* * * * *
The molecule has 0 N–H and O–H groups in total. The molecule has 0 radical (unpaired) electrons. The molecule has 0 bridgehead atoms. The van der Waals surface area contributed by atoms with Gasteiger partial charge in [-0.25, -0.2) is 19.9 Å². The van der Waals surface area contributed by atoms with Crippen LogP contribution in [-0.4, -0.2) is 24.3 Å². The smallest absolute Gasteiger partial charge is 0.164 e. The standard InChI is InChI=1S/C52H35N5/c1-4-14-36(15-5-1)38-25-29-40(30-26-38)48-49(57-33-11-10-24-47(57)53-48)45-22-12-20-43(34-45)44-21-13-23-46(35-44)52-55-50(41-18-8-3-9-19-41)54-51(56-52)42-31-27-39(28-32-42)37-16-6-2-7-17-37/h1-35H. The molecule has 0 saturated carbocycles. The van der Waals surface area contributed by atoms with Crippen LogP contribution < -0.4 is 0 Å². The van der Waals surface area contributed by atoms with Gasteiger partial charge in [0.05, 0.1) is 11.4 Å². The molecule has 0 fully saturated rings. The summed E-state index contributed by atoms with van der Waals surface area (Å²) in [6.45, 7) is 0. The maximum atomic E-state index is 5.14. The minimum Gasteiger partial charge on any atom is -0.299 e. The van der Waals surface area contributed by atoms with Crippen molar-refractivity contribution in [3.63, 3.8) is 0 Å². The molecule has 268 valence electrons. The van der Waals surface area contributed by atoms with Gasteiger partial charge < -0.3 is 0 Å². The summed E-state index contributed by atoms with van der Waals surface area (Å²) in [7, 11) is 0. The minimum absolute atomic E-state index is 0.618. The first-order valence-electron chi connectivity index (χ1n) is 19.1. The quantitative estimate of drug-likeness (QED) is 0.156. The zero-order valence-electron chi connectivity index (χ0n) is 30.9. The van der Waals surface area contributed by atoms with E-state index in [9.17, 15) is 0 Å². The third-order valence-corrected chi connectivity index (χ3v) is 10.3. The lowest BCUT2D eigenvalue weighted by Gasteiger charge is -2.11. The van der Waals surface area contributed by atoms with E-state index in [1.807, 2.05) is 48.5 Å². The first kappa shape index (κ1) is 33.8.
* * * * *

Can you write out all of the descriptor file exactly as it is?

The molecule has 0 N–H and O–H groups in total. The molecule has 0 radical (unpaired) electrons. The molecule has 0 bridgehead atoms. The van der Waals surface area contributed by atoms with Gasteiger partial charge in [-0.25, -0.2) is 19.9 Å². The van der Waals surface area contributed by atoms with Crippen LogP contribution in [-0.4, -0.2) is 24.3 Å². The smallest absolute Gasteiger partial charge is 0.164 e. The standard InChI is InChI=1S/C52H35N5/c1-4-14-36(15-5-1)38-25-29-40(30-26-38)48-49(57-33-11-10-24-47(57)53-48)45-22-12-20-43(34-45)44-21-13-23-46(35-44)52-55-50(41-18-8-3-9-19-41)54-51(56-52)42-31-27-39(28-32-42)37-16-6-2-7-17-37/h1-35H. The molecule has 0 saturated carbocycles. The van der Waals surface area contributed by atoms with Crippen LogP contribution < -0.4 is 0 Å². The van der Waals surface area contributed by atoms with Gasteiger partial charge in [0.05, 0.1) is 11.4 Å². The molecule has 0 fully saturated rings. The summed E-state index contributed by atoms with van der Waals surface area (Å²) in [6.45, 7) is 0. The maximum atomic E-state index is 5.14. The minimum Gasteiger partial charge on any atom is -0.299 e. The van der Waals surface area contributed by atoms with Crippen molar-refractivity contribution in [3.63, 3.8) is 0 Å². The molecule has 268 valence electrons. The van der Waals surface area contributed by atoms with Gasteiger partial charge < -0.3 is 0 Å². The summed E-state index contributed by atoms with van der Waals surface area (Å²) in [7, 11) is 0. The minimum absolute atomic E-state index is 0.618. The first-order valence-electron chi connectivity index (χ1n) is 19.1. The quantitative estimate of drug-likeness (QED) is 0.156. The zero-order valence-electron chi connectivity index (χ0n) is 30.9. The van der Waals surface area contributed by atoms with E-state index in [9.17, 15) is 0 Å². The third-order valence-corrected chi connectivity index (χ3v) is 10.3. The lowest BCUT2D eigenvalue weighted by Gasteiger charge is -2.11. The van der Waals surface area contributed by atoms with E-state index in [1.807, 2.05) is 48.5 Å². The first kappa shape index (κ1) is 33.8.